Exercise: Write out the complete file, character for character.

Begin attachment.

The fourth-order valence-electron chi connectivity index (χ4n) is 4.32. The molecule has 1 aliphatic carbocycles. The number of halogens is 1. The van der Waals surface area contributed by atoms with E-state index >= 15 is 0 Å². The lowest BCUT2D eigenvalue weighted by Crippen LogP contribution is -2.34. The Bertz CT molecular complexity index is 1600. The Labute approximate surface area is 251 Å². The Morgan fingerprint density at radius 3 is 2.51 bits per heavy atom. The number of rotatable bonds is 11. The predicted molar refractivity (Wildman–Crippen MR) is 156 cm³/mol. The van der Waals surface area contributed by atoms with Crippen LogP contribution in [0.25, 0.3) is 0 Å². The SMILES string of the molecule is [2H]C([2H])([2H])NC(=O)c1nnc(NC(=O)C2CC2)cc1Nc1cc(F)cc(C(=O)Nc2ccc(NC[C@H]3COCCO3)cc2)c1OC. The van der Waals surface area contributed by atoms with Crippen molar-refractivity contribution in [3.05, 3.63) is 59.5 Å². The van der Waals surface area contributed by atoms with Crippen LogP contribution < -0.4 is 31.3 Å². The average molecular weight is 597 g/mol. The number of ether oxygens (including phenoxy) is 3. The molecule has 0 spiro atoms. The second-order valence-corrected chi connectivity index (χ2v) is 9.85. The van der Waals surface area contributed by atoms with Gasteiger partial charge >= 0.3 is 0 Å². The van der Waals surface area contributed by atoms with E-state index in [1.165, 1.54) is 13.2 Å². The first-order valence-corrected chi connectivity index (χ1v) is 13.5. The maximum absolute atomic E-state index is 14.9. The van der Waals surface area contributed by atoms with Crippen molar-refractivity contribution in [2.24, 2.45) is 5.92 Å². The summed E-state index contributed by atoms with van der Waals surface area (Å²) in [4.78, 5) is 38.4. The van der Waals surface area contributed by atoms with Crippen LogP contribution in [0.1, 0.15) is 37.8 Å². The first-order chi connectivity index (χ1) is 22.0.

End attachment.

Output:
The fourth-order valence-electron chi connectivity index (χ4n) is 4.32. The molecule has 1 aliphatic carbocycles. The number of halogens is 1. The van der Waals surface area contributed by atoms with E-state index >= 15 is 0 Å². The lowest BCUT2D eigenvalue weighted by Crippen LogP contribution is -2.34. The Bertz CT molecular complexity index is 1600. The Labute approximate surface area is 251 Å². The Morgan fingerprint density at radius 3 is 2.51 bits per heavy atom. The number of rotatable bonds is 11. The predicted molar refractivity (Wildman–Crippen MR) is 156 cm³/mol. The van der Waals surface area contributed by atoms with Crippen LogP contribution in [0.25, 0.3) is 0 Å². The SMILES string of the molecule is [2H]C([2H])([2H])NC(=O)c1nnc(NC(=O)C2CC2)cc1Nc1cc(F)cc(C(=O)Nc2ccc(NC[C@H]3COCCO3)cc2)c1OC. The van der Waals surface area contributed by atoms with Crippen molar-refractivity contribution in [3.05, 3.63) is 59.5 Å². The van der Waals surface area contributed by atoms with Crippen LogP contribution < -0.4 is 31.3 Å². The average molecular weight is 597 g/mol. The number of ether oxygens (including phenoxy) is 3. The molecule has 0 spiro atoms. The second-order valence-corrected chi connectivity index (χ2v) is 9.85. The van der Waals surface area contributed by atoms with Gasteiger partial charge >= 0.3 is 0 Å². The van der Waals surface area contributed by atoms with E-state index in [1.165, 1.54) is 13.2 Å². The first-order valence-corrected chi connectivity index (χ1v) is 13.5. The maximum absolute atomic E-state index is 14.9. The van der Waals surface area contributed by atoms with Crippen molar-refractivity contribution in [2.24, 2.45) is 5.92 Å². The summed E-state index contributed by atoms with van der Waals surface area (Å²) in [4.78, 5) is 38.4. The van der Waals surface area contributed by atoms with Crippen LogP contribution in [0.1, 0.15) is 37.8 Å². The first-order chi connectivity index (χ1) is 22.0.